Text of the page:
10 social media sites that failed

With so many social media sites out there, majority of netizens are still only using Facebook, Linkedin, and Twitter. This “social media fatigue” resulting from too many choices may be the reason why these social media sites that were once in the spotlight, have now died out.

1. iTunes Ping

Released in September 2010 and closed in September 2012, this social media site is a music-oriented social networking service that was developed by Apple. During its short lifespan, the site was plagued with many problems such as spam, fake accounts, limited availability and most detrimentally, the inability to reach an agreement with Facebook for an integration. Because Ping failed to gain much traction with users. The social network remained operational until iTunes 10.6.3.

2. Google+

In June 2012, it was reported that 30% of users who made a public post on Google+ never made a second one . Although there are already 500million registered users on the site, Todd Wasserman from Mashable reported that Google+ users are only spending 3.3 minutes monthly on Google+ which is a downward trend from 4.8 minutes in December and 5.1 minutes in November compared to Facebook users currently spending 7.5 hours using Facebook monthly.

3. del.icio.us

A social bookmarking web service for storing, sharing, and discovering web bookmarks, del.icio.us failed to live up to expectations after an unfortunate and controversial acquisition by Yahoo! in 2005 despite its huge potentials. It gradually lost touch with online social behaviours and failed to attract users over time.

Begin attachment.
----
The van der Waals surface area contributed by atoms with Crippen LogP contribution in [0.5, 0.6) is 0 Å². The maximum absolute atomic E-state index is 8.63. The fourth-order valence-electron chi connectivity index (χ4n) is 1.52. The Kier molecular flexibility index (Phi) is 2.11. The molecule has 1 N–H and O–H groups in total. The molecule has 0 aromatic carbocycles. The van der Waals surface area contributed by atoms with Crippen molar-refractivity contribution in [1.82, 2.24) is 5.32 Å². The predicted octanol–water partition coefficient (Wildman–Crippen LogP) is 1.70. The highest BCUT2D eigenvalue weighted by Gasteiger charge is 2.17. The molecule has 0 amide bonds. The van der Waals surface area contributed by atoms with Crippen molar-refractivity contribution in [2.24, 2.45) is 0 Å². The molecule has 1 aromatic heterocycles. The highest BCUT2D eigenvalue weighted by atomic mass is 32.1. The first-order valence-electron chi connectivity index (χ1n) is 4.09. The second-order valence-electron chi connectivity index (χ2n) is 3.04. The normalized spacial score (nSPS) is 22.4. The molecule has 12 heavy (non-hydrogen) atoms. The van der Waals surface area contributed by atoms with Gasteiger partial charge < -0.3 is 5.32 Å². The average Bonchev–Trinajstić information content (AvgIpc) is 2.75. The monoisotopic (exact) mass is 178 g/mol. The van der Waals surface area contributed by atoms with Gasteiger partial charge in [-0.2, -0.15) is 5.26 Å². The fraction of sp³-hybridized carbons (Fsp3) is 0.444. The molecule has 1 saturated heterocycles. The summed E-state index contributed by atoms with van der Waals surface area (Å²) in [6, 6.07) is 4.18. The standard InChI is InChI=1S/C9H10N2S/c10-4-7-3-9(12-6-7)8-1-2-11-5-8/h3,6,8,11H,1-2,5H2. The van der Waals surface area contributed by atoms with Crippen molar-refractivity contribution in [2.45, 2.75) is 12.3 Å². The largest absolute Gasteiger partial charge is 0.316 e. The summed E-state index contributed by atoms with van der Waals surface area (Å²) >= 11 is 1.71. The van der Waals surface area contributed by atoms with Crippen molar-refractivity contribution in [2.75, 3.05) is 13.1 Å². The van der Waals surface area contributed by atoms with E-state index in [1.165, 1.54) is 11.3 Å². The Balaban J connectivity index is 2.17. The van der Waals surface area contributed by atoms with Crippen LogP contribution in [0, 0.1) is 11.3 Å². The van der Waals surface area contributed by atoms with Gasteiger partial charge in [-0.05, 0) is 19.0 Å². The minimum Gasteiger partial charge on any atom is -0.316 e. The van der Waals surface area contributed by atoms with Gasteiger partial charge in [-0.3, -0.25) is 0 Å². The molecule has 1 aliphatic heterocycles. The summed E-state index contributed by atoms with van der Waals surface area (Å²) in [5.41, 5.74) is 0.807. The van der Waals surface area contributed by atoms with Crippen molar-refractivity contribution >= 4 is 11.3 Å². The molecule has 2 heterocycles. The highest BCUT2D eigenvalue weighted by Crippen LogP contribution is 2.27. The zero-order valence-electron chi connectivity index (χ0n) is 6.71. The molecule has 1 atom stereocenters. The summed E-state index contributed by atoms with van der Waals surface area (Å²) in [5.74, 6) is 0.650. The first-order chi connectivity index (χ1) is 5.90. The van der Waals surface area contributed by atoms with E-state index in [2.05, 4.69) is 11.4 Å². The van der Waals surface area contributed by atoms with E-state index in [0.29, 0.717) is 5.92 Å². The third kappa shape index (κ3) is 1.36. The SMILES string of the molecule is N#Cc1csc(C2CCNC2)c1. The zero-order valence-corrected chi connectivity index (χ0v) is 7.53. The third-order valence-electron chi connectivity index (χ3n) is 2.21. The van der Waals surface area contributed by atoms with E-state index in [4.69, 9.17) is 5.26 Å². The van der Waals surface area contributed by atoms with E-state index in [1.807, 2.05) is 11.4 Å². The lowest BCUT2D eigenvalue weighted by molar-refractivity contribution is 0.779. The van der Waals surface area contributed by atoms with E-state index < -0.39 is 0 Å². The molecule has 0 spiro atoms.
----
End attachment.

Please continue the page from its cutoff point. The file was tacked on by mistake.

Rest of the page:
4. Eons

Targeted at baby boomers and Internet users over the age of 40, eons.com was created for people who wanted their own social networking “space” away from the others. In June 2012, the site shut down with its founder posting a message saying that their team is “working to resolve the business issues with [their] service provider.” He goes on to say that their providers were demanding financial commitments that cannot be made at this time.

5. Diaspora

Founded in 2010 and acquiring up to 375,000 users, Diaspora was created to solve a problem – that having a centralized social network was like “spying for free”. The founders believed that there is freedom in the cloud, and therefore,  constructed Diaspora as a network of nodes, hosted by many different individuals and institutions. Each node operates a copy of the Diaspora software acting as a personal web server. Users of the network can create an account on any server of their choice, but can interact with other users on all other servers. This allows it to be 100% owned and controlled by the users themselves.

6. Orkut

Most popular in countries such as Brazil and India, Orkut also suffered many series of unfortunate events. After being struck by a massive spam wave in 2005, Orkut’s new policy did not allow users to send out too many friend requests or comments during a certain time interval. Other social networks became better and faster, leaving Orkut behind.

7. Xanga

A website that hosts weblogs, photoblogs, and social networking profiles, Xanga in 1999 as a place to share book and music reviews. However, it gradually became inferior to other upcoming social networking sites such as MySpace and blogging platforms such as WordPress, Blogger and Twitter.

8. Digg

A social news website, Digg is a place whereby users can determine the popularity and visibility of web content by digging it or burying it. It is slowly being overshadowed by its competitors such as Reddit, Twitter and Facebook simply because users cannot share news as easily as compared to the other sites.

9. Friendster

Before Facebook, Friendster was notably the most popular social network in Asia. However, it has failed to compete against the entry of Facebook and has now turned into a social gaming network based out of Kuala Lumpur, Malaysia.

10. MySpace

In June 2012, Myspace had 25 million unique U.S. visitors. However, it was quickly criticized for over-developing themselves as an advertising platform and not a social platform. Other criticisms included that Facebook was better because it allowed users to connect to real people, rather than bands or celebritiesز

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